By Gerry Gunster and Ben Goddard, senior partner and chairman, Goddard Global
Prime Minister David Cameron's call for an "in-or-out" referendum is fascinating for those of us - mostly Americans - who study and practice the science and art of "ballot measure" campaigns. Americans routinely vote on hundreds of state and local referenda each election cycle, settling and resettling debates on issues ranging from tax policy to alcohol regulations to how governments are selected. But a world power deciding such a monumental, non-retractable, international issue as EU membership in one swift referendum is somewhat unusual and trepidatious - even to the ballot issue happy cousins on this side of the pond.
The initiative and referenda process was created in America by the Progressive Movement in the late 19th Century. As new states were carved out of a huge continent the Progressives believed "direct democracy" would help curb the power of the railroad, timber and mining interests who held sway over the economy west of the Mississippi. For decades that strategy worked - until all manner of special interests realized they could use the tool as well. For the past hundred years such campaigns have grown more complicated and expensive.
"Pandora is out of the box," may turn out to be a better description than the Independent Party's claim that "the genie is out of the bottle". Having worked on hundreds of ballot issue and advocacy campaigns we know one thing for certain - when the dust settles from this fight politics in the UK will have changed forever.
Referenda are neither for the faint-hearted nor for the inexperienced. Like most EU issues, this debate will be contentious and emotionally charged. There will be charges and counter-charges, fear tactics, negative messages, conspiracy theories, misleading polls, half truths and full lies. But experience teaches us that those succeed in defining the terms will win the debate. Doing that requires the use of sophisticated research, targeted communications and organization of a broad-based coalition capable of taking the winning messages to the street.
A referendum campaign is much different than a campaign for political office. A referendum cannot talk. There are no carefully photo-shopped family pictures, no family dog, no personalities to like or dislike. A referendum will not shake your hand or kiss your baby.
A successful referendum campaign must be based on a very simple truth: Everyone votes their own self interest. The side that speaks to the self interest of a majority who vote on election day is the side that will win. It takes sophisticated research to determine how your side can best appeal to the self-interest of the most voters - messaging that creates a bond between your cause and a majority of voters.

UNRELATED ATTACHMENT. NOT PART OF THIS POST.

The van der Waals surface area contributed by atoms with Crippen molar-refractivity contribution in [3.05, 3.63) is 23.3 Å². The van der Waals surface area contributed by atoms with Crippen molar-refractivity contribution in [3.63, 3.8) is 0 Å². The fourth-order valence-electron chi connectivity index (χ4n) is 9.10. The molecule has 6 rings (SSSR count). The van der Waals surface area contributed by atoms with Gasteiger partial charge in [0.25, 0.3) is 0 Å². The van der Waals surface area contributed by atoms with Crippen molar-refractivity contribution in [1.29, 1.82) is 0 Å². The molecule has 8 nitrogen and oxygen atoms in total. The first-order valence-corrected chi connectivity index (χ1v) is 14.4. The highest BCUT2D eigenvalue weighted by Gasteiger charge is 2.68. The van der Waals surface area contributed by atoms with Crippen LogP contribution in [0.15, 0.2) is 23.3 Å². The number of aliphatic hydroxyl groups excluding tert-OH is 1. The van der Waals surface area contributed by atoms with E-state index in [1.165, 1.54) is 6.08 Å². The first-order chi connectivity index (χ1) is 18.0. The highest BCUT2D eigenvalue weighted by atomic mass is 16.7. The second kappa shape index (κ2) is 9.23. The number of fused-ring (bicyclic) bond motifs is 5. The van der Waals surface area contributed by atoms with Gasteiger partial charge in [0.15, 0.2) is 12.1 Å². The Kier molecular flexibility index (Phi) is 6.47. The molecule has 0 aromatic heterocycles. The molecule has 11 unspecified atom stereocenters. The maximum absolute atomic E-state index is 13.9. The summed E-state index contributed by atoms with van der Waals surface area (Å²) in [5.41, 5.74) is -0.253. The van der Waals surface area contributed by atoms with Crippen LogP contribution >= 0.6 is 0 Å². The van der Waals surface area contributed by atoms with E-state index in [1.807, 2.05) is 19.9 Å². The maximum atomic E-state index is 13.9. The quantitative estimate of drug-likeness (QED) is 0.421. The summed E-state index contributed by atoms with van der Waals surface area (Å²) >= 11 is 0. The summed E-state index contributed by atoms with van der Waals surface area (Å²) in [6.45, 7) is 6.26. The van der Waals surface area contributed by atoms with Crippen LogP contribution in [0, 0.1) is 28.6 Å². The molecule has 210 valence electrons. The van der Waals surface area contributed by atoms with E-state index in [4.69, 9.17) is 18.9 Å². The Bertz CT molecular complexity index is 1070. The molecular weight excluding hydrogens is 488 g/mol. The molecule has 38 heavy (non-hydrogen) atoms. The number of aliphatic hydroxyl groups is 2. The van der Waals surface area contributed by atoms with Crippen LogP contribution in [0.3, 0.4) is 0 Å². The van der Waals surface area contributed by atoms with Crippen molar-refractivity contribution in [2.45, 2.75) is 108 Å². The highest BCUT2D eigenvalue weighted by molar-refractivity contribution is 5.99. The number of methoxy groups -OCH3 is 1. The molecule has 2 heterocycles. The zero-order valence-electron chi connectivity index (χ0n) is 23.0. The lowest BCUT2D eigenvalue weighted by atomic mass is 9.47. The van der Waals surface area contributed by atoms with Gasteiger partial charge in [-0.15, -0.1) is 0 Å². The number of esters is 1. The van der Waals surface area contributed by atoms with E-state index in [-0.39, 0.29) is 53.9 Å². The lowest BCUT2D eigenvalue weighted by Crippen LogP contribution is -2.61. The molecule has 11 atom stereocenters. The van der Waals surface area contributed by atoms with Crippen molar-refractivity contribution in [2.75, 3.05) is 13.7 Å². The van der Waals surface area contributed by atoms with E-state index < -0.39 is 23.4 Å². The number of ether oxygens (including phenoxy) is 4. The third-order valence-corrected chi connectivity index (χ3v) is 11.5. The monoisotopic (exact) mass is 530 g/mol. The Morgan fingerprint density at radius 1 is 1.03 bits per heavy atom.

One of the most common mistakes campaigns face is "the trap of the false consensus." Those who feel the strongest about an issue tend to wind up in charge of the campaign. They also tend to believe their own arguments. Only a commitment to using good research and sticking to a consistent message is a sure path to victory, as we have demonstrated in over 95% of the campaigns we've been involved in and helped lead over the past four decades.
A final point - "Yes" , votes are more difficult to win than "No" votes. For over 100 years the "Yes" side of the campaign has failed 60% of the time. That statistic generally holds true worldwide. That is because proponents of "Yes" votes must convince the public that a problem exists, that it is their problem, and that the problem is so acute that they must take action. Finally, the public must be convinced that the specific proposed solution that will appear on the ballot is the right answer to the problem and should be adopted.
That is a lot to ask of voters.
A "No" vote, on the other hand, just has to convince a majority of voters that the proposed solution does not solve the problem. "Right problem, wrong solution" is a common theme in successful "No" campaigns.
Regardless of where you stand on the issue of EU membership, you must concede that Britain's political landscape is about to change radically. Cameron's use of a referendum at this magnitude will give the public yet another taste of having the power to make decisions directly on the ballot.
It is the magnitude of this referendum and the coming firestorm that makes for such an interesting and exciting campaign.
Gerry Gunster is a principal partner of Goddard Global in the UK and Goddard Gunster in the US, a firm widely considered to have pioneered modern advocacy.
Ben Goddard is Chairman of Goddard Global and the founding partner of Goddard Gunster.
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